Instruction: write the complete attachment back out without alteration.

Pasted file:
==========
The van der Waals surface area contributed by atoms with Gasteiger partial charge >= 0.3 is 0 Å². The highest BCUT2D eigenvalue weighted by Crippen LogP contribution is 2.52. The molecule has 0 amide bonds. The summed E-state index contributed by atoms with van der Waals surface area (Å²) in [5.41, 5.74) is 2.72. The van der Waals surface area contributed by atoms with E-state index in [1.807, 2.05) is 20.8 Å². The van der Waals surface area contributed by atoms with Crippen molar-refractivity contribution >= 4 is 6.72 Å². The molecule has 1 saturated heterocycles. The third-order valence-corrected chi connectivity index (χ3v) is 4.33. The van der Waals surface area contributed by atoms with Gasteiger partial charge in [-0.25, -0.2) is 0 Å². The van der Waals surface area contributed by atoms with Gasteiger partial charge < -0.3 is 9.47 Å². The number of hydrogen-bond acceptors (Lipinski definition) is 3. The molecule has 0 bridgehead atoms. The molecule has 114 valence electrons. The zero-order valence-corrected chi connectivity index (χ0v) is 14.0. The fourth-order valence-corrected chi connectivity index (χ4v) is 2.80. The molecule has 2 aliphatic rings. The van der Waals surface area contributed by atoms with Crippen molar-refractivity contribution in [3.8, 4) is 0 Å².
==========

The van der Waals surface area contributed by atoms with Gasteiger partial charge >= 0.3 is 0 Å². The highest BCUT2D eigenvalue weighted by Crippen LogP contribution is 2.52. The molecule has 0 amide bonds. The summed E-state index contributed by atoms with van der Waals surface area (Å²) in [5.41, 5.74) is 2.72. The van der Waals surface area contributed by atoms with E-state index in [1.807, 2.05) is 20.8 Å². The van der Waals surface area contributed by atoms with Crippen molar-refractivity contribution >= 4 is 6.72 Å². The molecule has 1 saturated heterocycles. The third-order valence-corrected chi connectivity index (χ3v) is 4.33. The van der Waals surface area contributed by atoms with Gasteiger partial charge in [-0.25, -0.2) is 0 Å². The van der Waals surface area contributed by atoms with Gasteiger partial charge < -0.3 is 9.47 Å². The number of hydrogen-bond acceptors (Lipinski definition) is 3. The molecule has 0 bridgehead atoms. The molecule has 114 valence electrons. The zero-order valence-corrected chi connectivity index (χ0v) is 14.0. The fourth-order valence-corrected chi connectivity index (χ4v) is 2.80. The molecule has 2 aliphatic rings. The van der Waals surface area contributed by atoms with Crippen molar-refractivity contribution in [3.8, 4) is 0 Å².